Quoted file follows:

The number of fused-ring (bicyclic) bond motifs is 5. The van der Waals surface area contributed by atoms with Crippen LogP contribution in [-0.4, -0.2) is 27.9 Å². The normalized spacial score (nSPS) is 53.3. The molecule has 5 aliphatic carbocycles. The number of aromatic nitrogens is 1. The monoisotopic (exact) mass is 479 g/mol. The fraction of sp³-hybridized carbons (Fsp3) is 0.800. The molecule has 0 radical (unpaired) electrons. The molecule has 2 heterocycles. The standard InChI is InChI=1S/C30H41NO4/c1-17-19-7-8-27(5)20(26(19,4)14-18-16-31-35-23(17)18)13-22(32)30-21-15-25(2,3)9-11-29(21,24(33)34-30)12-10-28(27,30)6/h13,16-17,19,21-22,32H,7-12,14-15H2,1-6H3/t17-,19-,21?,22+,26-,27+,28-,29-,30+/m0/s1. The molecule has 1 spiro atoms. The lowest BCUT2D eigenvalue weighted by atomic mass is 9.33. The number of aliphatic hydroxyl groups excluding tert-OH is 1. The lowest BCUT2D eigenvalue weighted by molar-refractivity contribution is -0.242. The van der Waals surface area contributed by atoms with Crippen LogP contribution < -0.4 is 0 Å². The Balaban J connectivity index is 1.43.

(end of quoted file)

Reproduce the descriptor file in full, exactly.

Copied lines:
The number of fused-ring (bicyclic) bond motifs is 5. The van der Waals surface area contributed by atoms with Crippen LogP contribution in [-0.4, -0.2) is 27.9 Å². The normalized spacial score (nSPS) is 53.3. The molecule has 5 aliphatic carbocycles. The number of aromatic nitrogens is 1. The monoisotopic (exact) mass is 479 g/mol. The fraction of sp³-hybridized carbons (Fsp3) is 0.800. The molecule has 0 radical (unpaired) electrons. The molecule has 2 heterocycles. The standard InChI is InChI=1S/C30H41NO4/c1-17-19-7-8-27(5)20(26(19,4)14-18-16-31-35-23(17)18)13-22(32)30-21-15-25(2,3)9-11-29(21,24(33)34-30)12-10-28(27,30)6/h13,16-17,19,21-22,32H,7-12,14-15H2,1-6H3/t17-,19-,21?,22+,26-,27+,28-,29-,30+/m0/s1. The molecule has 1 spiro atoms. The lowest BCUT2D eigenvalue weighted by atomic mass is 9.33. The number of aliphatic hydroxyl groups excluding tert-OH is 1. The lowest BCUT2D eigenvalue weighted by molar-refractivity contribution is -0.242. The van der Waals surface area contributed by atoms with Crippen LogP contribution < -0.4 is 0 Å². The Balaban J connectivity index is 1.43.